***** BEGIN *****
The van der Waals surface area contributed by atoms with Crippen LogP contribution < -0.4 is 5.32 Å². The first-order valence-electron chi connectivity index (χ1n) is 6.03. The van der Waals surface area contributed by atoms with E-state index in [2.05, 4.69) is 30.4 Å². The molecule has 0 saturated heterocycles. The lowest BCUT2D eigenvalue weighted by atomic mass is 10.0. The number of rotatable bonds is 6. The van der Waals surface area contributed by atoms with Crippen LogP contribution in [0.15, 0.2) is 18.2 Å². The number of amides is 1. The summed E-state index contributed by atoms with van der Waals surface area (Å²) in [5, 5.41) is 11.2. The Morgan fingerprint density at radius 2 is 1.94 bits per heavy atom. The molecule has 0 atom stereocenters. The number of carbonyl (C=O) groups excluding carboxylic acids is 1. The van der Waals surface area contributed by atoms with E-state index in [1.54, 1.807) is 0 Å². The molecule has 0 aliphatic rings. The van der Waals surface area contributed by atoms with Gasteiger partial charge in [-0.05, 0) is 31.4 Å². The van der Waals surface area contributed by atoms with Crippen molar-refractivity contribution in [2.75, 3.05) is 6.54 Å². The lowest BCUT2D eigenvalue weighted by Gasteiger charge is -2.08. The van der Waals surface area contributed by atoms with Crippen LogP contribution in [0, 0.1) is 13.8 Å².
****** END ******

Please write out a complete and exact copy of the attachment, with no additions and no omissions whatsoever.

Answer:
The van der Waals surface area contributed by atoms with Crippen LogP contribution < -0.4 is 5.32 Å². The first-order valence-electron chi connectivity index (χ1n) is 6.03. The van der Waals surface area contributed by atoms with E-state index in [2.05, 4.69) is 30.4 Å². The molecule has 0 saturated heterocycles. The lowest BCUT2D eigenvalue weighted by atomic mass is 10.0. The number of rotatable bonds is 6. The van der Waals surface area contributed by atoms with Crippen LogP contribution in [0.15, 0.2) is 18.2 Å². The number of amides is 1. The summed E-state index contributed by atoms with van der Waals surface area (Å²) in [5, 5.41) is 11.2. The Morgan fingerprint density at radius 2 is 1.94 bits per heavy atom. The molecule has 0 atom stereocenters. The number of carbonyl (C=O) groups excluding carboxylic acids is 1. The van der Waals surface area contributed by atoms with E-state index in [1.54, 1.807) is 0 Å². The molecule has 0 aliphatic rings. The van der Waals surface area contributed by atoms with Gasteiger partial charge in [-0.05, 0) is 31.4 Å². The van der Waals surface area contributed by atoms with Crippen molar-refractivity contribution in [2.75, 3.05) is 6.54 Å². The lowest BCUT2D eigenvalue weighted by Gasteiger charge is -2.08. The van der Waals surface area contributed by atoms with Crippen LogP contribution in [0, 0.1) is 13.8 Å².